The book had a story about the Lymon tombstone residing at Ronnie I’s, a Clifton music store owned by Ronnie Italiano. Lymon’s “fans and friends” had dedicated the stone for the 20th anniversary of his death in 1988.For more than 20 years, the tombstone was in the window of Ronnie I's Clifton Music. “It sat in the store, in the window, forever,” says Nardella, 74.
The shop was solely dedicated to doo-wop, or as Italiano preferred to call it, “vocal group harmony.” Italiano was the founder of the United in Group Harmony Association, which hosted hundreds of shows that would unite fans of doo-wop with the old-school acts they treasured. The gigs, held at Schuetzen Park in North Bergen, were so informal that people would mingle with the talent, says Nardella, who became one of Italiano’s DJs.
After he found out that Lymon’s grave was unmarked, Italiano organized a benefit concert that generated the funds necessary for a fitting tribute.
Johnson, who lives in Michigan with his wife but has an apartment in Rahway, decided to make the trip to New Jersey to meet Italiano and visit the tombstone. The retired middle school teacher is so devoted to anything that rocks and rolls that he started a rock history class for his school in Essexville, Michigan, and wrote a related textbook.
But Italiano died in 2008, at 67, and UGHA fizzled out, says Nardella, known as Dreamgirl DJ. When Ronnie I’s closed in 2012, Italiano’s widow asked her to take Lymon’s tombstone. Nardella didn’t want to see the tribute destroyed, so she got a monument company to put it in her garden.
When Johnson heard about Italiano’s death, he wondered what had become of the memorial. In 2011, he wrote about the shop owner and gravestone in his blog at the Michigan Rock and Roll Legends Hall of Fame, a website he runs that recognizes the talents of the Great Lakes State.
Nicky Addeo read Johnson’s blog post. Addeo, an Asbury Park singer who has performed alongside Bruce Springsteen — who is himself a fan of “Gloria,” Addeo’s 1963 doo-wop song with the Darchaes — sent the Michigander an email. The singer, who had played UGHA shows, put him in touch with Nardella. “When I found out it was in someone’s backyard, I couldn’t believe it,” Johnson says.
“He said he wanted to borrow it,” Nardella says. “I said it’s 1,500 pounds.” She had installed drive-in movie speakers on each side of the stone to match the ‘50s theme. In warmer months, it was surrounded by irises and pink flamingos. “Every year I’ve had a tombstone barbecue in July,” says Nardella, who works in marketing for an insurance agency. The first time, 100 people from UGHA showed up. “It’s a piece of history,” she says. “We consider it the original tombstone because there was nothing until this.”
On Friday morning, Johnson and Nardella were there when Butler’s Monroe Monuments removed the stone from its resting place. Merchant wanted to be there, too, but he decided that making the trip would put him and his wife at greater risk for COVID-19.
The tombstone’s destination: the Michigan Rock and Roll Legends Hall of Fame exhibit at the Historical Museum of Bay County in Bay City, Michigan. Johnson, who is on the museum board, was invited to curate the section after hosting similar displays at city businesses.
“Our main claim to fame is that it’s the birthplace of Madonna,” he says of Bay City. (He’s working on getting in touch with her father.) While Lymon doesn’t have a biographical link to Michigan, Johnson draws a direct line between the Teenagers and groups like the Supremes and Berry Gordy’s Detroit-based Motown roster.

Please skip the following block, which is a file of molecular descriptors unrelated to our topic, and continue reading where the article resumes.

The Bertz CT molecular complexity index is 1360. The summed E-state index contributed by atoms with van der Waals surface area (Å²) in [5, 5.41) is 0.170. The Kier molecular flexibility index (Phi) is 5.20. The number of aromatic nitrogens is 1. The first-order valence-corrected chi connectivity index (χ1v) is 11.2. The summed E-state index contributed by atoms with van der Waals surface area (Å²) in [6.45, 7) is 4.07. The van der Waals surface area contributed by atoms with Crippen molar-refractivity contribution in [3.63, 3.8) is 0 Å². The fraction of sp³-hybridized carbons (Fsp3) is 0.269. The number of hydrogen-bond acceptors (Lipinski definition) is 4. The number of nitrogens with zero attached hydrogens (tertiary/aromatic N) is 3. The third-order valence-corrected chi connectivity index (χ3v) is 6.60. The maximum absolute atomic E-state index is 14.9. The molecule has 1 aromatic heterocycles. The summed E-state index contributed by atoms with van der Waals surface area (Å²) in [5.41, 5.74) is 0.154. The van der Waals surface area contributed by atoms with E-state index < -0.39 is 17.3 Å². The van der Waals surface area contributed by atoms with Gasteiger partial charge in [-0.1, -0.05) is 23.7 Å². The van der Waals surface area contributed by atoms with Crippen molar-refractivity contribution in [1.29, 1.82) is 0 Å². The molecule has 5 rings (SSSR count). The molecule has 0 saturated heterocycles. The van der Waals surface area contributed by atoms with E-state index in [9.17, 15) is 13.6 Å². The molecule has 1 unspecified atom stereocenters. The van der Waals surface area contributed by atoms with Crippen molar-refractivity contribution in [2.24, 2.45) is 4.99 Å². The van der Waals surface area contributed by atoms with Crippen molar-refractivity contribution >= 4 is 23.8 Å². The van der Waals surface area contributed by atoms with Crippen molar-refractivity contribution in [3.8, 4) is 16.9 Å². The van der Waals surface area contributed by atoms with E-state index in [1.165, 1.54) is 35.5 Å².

So what’s the story with the other Frankie Lymon tombstone, the one that actually marks his grave? And why did it materialize so long after his death?
Frankie Lymon's gravesite at St. Raymond's Cemetery in the Bronx. For many years, the grave had no headstone. When Italiano first thought of hosting a benefit to raise money for the headstone, he consulted Lymon’s widow, Emira Eagle. She married the singer less than a year before he died in 1968, at 25. Eagle was onboard with the fan effort, which brought in $3,000 for the memorial. But when it came time to place the stone, she had other plans.
The tribute clashed with another part of Lymon’s legacy: the legal battle over his song royalties. Complicating matters was the fact that two other women — Elizabeth Waters and Zola Taylor, a singer from The Platters — claimed to have been married to Lymon before his death (he had apparently never divorced any of his wives). In the 1980s, Eagle, Taylor and Waters went to court to seek money owed to the singer’s estate. The popularity of Diana Ross’ 1981 cover of “Why Do Fools Fall in Love” raised the stakes.
The legal conflict is central to the 1998 movie of the same name about Lymon and his widows. In the film, Lela Rochon plays Eagle opposite Larenz Tate as Lymon, Halle Berry as Taylor and Vivica A. Fox as Waters.
Johnson says that in the tangle of trying to determine who would be legally entitled to Lymon’s royalties, Eagle decided that it would be better if she provided a tombstone for the singer. “In Loving Memory of My Husband Frank J. Lymon,” reads the headstone at St. Raymond’s Cemetery in the Bronx. (Eagle died in 2019.)
Meanwhile, no one seemed to want the fan-sponsored tombstone, Nardella says — not the Smithsonian and not the Rock and Roll Hall of Fame. She’s glad the tribute has finally found a new space. “It should be in a museum where people can go see it,” she says. “It doesn’t belong in my yard. It’s too bad that it’s not in New York, but what are you gonna do?”
Source: New Jersey Star-Ledger - December 11, 2021